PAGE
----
Friday, January 20, 2012
In industrial network setups, Ethernet has not been the protocol of choice when it comes to real-world deployment. This is because most automation and control systems require real-time data transmission that is so precise and latency-free that specialized solutions used to be necessary. However, Ethernet's rapid advance and evolution has made the technology more popular in industrial settings. Before long, the technology will have progressed to the point that it can be used for every aspect of the network, Design News reported.
This trend is already well on its way, according to the news source, as a growing number of manufacturing companies are integrating Ethernet in their control and automation setups and working to implement the technology over every aspect of their infrastructure. While the rate of networking change in the industrial network, the convergence of all design infrastructure to Ethernet is moving along at a steady pace, the report said.
This convergence means that control, design and automation groups are collaborating with IT workers to find ways to integrate Ethernet into more processes without risking performance issues. This is key, as it also involves converging different Ethernet standards into a unified platform that can maintain connectivity from the simplest devices through to the most complex industrial infrastructure, according to the news source.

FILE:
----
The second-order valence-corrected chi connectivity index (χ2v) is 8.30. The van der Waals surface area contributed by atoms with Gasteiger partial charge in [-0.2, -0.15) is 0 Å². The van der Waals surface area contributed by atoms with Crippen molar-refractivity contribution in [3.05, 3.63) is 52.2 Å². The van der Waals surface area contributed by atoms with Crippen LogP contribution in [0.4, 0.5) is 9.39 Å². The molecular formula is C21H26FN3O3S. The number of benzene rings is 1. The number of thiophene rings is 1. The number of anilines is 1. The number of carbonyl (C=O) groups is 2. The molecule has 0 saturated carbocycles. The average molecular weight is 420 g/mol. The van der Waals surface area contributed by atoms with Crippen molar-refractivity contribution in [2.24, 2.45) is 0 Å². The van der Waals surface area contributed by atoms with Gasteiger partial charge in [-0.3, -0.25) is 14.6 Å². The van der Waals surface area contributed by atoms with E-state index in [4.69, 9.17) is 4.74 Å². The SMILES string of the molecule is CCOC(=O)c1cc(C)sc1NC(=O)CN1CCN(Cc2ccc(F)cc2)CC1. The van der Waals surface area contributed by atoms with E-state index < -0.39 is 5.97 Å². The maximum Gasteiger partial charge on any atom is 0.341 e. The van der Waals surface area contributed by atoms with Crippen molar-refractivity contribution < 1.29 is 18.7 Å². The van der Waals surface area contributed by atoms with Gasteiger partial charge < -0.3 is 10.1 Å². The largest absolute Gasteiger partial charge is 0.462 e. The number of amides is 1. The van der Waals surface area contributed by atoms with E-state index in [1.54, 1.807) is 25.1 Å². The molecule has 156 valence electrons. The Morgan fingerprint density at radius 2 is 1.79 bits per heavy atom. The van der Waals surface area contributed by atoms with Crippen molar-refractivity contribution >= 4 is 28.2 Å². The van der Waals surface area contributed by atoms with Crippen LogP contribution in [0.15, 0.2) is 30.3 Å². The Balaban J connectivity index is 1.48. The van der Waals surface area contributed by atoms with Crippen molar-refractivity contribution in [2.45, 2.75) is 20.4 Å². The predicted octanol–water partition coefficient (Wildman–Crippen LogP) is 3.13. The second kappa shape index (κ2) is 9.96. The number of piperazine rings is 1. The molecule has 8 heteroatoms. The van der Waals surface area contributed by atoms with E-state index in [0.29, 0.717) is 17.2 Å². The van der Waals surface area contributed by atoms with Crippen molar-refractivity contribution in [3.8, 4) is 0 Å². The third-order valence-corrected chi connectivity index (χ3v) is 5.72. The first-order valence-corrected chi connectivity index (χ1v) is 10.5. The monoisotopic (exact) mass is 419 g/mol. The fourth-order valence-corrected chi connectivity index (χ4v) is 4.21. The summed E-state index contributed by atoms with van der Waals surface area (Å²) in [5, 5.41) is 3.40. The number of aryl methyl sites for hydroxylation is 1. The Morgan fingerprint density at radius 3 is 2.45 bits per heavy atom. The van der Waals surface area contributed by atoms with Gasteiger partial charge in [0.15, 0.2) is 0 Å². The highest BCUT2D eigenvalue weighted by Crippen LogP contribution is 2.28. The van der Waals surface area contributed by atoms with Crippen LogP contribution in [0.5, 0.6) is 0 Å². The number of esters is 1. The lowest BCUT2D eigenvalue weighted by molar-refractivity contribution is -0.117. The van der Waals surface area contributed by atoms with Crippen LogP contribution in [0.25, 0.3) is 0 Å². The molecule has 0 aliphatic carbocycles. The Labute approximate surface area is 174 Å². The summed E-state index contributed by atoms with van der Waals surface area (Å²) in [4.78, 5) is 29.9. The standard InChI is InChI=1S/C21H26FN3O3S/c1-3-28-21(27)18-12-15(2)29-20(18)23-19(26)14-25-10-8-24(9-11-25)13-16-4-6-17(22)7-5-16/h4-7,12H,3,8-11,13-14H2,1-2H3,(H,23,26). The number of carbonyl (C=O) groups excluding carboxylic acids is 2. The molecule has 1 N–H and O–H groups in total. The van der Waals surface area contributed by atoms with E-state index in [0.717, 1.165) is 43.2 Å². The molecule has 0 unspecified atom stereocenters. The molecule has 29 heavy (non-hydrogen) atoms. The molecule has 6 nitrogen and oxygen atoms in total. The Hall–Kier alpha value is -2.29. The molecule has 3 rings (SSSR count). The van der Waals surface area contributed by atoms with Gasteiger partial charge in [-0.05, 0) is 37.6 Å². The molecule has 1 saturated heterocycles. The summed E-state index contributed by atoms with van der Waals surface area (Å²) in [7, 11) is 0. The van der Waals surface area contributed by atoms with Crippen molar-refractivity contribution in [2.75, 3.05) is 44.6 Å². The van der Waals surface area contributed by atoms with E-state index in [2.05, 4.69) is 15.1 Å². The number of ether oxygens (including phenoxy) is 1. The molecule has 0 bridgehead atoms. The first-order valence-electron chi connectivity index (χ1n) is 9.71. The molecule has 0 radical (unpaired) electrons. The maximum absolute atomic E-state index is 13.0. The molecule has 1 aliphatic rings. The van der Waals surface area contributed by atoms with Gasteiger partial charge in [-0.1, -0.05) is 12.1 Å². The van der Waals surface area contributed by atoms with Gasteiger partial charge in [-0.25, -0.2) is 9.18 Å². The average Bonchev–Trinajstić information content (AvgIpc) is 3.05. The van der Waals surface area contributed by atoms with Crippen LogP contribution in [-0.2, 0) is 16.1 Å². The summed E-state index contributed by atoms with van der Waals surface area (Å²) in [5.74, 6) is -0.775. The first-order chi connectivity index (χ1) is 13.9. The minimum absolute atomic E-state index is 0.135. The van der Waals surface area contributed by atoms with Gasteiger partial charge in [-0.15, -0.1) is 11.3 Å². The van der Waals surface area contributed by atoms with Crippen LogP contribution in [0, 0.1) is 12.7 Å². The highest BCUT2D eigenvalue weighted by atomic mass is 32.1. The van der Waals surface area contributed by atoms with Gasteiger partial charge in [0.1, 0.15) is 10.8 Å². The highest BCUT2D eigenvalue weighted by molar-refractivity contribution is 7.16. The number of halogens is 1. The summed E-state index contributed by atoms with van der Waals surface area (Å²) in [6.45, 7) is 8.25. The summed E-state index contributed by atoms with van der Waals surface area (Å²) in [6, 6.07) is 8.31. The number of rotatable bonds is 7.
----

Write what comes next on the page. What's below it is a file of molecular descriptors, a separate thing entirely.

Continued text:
Industry expert Ming Ng elaborated on this trend, telling the news source that a significant number of manufacturing organizations are endeavoring to make Ethernet work in motion and automation settings.
"This transition to Ethernet-based controls for applications leads us to this idea of a completely networked, plant-wide architecture. It's a situation where you have Ethernet at the field level, going all the way up to the management level and interfacing more closely with the business side of companies," NG told the news source.
Shifting toward Ethernet instead of specialized or legacy protocols is becoming common in a diverse range of settings. For example, a growing number of data center operators are considering a shift away from specialized storage network infrastructure. Instead of TCP/IP connectivity, the SAN would be converged with the data center's Ethernet setup, creating a more efficient and easier to manage architecture. This is especially common in facilities where storage and general server infrastructure is virtualized, as such machines create an increased need for bandwidth to support data transmission between devices and out to end users.
Perle’s serial to Ethernet converters connect serial based equipment across an Ethernet network. The Perle IOLAN range of Console Servers, Device Servers and Terminal Servers feature built-in support for IPv6 along with a broad range of authentication methods and encryption technologies.